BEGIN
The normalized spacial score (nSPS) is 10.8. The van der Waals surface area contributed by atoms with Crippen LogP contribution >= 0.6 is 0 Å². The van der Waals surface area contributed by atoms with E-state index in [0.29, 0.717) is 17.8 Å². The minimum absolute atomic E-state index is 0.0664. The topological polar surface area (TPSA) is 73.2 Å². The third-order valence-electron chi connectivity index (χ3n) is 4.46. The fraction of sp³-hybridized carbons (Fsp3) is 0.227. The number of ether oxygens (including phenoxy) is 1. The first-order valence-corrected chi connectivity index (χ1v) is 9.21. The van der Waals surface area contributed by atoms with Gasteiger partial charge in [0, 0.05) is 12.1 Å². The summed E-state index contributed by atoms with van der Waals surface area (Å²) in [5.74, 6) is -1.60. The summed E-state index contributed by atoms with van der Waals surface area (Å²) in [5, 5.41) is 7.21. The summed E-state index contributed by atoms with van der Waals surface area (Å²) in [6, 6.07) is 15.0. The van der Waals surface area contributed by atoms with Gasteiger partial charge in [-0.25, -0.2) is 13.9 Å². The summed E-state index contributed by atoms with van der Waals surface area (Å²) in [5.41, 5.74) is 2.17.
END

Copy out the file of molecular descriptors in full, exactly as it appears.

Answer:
The normalized spacial score (nSPS) is 10.8. The van der Waals surface area contributed by atoms with Crippen LogP contribution >= 0.6 is 0 Å². The van der Waals surface area contributed by atoms with E-state index in [0.29, 0.717) is 17.8 Å². The minimum absolute atomic E-state index is 0.0664. The topological polar surface area (TPSA) is 73.2 Å². The third-order valence-electron chi connectivity index (χ3n) is 4.46. The fraction of sp³-hybridized carbons (Fsp3) is 0.227. The number of ether oxygens (including phenoxy) is 1. The first-order valence-corrected chi connectivity index (χ1v) is 9.21. The van der Waals surface area contributed by atoms with Gasteiger partial charge in [0, 0.05) is 12.1 Å². The summed E-state index contributed by atoms with van der Waals surface area (Å²) in [5.74, 6) is -1.60. The summed E-state index contributed by atoms with van der Waals surface area (Å²) in [5, 5.41) is 7.21. The summed E-state index contributed by atoms with van der Waals surface area (Å²) in [6, 6.07) is 15.0. The van der Waals surface area contributed by atoms with Gasteiger partial charge in [-0.25, -0.2) is 13.9 Å². The summed E-state index contributed by atoms with van der Waals surface area (Å²) in [5.41, 5.74) is 2.17.